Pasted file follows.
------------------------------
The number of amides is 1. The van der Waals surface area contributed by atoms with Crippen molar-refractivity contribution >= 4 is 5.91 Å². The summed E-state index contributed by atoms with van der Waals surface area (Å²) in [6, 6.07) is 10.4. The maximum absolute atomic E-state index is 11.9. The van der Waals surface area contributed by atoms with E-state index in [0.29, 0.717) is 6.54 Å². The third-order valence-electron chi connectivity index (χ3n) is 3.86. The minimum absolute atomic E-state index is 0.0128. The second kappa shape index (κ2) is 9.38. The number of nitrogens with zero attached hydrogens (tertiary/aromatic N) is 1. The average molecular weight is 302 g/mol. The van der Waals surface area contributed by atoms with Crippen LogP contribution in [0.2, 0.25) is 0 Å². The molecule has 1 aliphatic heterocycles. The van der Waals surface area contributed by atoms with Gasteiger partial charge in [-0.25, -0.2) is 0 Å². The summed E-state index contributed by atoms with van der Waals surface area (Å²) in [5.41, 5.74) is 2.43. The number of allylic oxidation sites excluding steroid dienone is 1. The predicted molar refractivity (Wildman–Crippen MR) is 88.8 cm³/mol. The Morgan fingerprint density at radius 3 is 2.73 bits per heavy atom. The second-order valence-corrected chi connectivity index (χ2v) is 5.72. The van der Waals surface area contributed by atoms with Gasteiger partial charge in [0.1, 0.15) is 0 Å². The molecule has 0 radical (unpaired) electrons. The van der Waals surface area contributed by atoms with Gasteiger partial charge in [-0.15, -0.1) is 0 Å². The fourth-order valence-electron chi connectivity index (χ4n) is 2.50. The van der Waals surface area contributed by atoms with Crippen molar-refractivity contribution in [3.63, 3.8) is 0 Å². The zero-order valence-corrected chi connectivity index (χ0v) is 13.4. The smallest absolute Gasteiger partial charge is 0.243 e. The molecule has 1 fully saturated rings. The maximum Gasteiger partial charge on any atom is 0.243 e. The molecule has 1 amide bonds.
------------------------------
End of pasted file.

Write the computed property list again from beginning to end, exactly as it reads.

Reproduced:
The number of amides is 1. The van der Waals surface area contributed by atoms with Crippen molar-refractivity contribution >= 4 is 5.91 Å². The summed E-state index contributed by atoms with van der Waals surface area (Å²) in [6, 6.07) is 10.4. The maximum absolute atomic E-state index is 11.9. The van der Waals surface area contributed by atoms with E-state index in [0.29, 0.717) is 6.54 Å². The third-order valence-electron chi connectivity index (χ3n) is 3.86. The minimum absolute atomic E-state index is 0.0128. The second kappa shape index (κ2) is 9.38. The number of nitrogens with zero attached hydrogens (tertiary/aromatic N) is 1. The average molecular weight is 302 g/mol. The van der Waals surface area contributed by atoms with Crippen LogP contribution in [0.2, 0.25) is 0 Å². The molecule has 1 aliphatic heterocycles. The van der Waals surface area contributed by atoms with Gasteiger partial charge in [-0.25, -0.2) is 0 Å². The summed E-state index contributed by atoms with van der Waals surface area (Å²) in [5.41, 5.74) is 2.43. The number of allylic oxidation sites excluding steroid dienone is 1. The predicted molar refractivity (Wildman–Crippen MR) is 88.8 cm³/mol. The Morgan fingerprint density at radius 3 is 2.73 bits per heavy atom. The second-order valence-corrected chi connectivity index (χ2v) is 5.72. The van der Waals surface area contributed by atoms with Gasteiger partial charge in [0.1, 0.15) is 0 Å². The molecule has 0 radical (unpaired) electrons. The van der Waals surface area contributed by atoms with Gasteiger partial charge in [-0.15, -0.1) is 0 Å². The fourth-order valence-electron chi connectivity index (χ4n) is 2.50. The van der Waals surface area contributed by atoms with Crippen molar-refractivity contribution in [3.63, 3.8) is 0 Å². The zero-order valence-corrected chi connectivity index (χ0v) is 13.4. The smallest absolute Gasteiger partial charge is 0.243 e. The molecule has 1 fully saturated rings. The maximum Gasteiger partial charge on any atom is 0.243 e. The molecule has 1 amide bonds.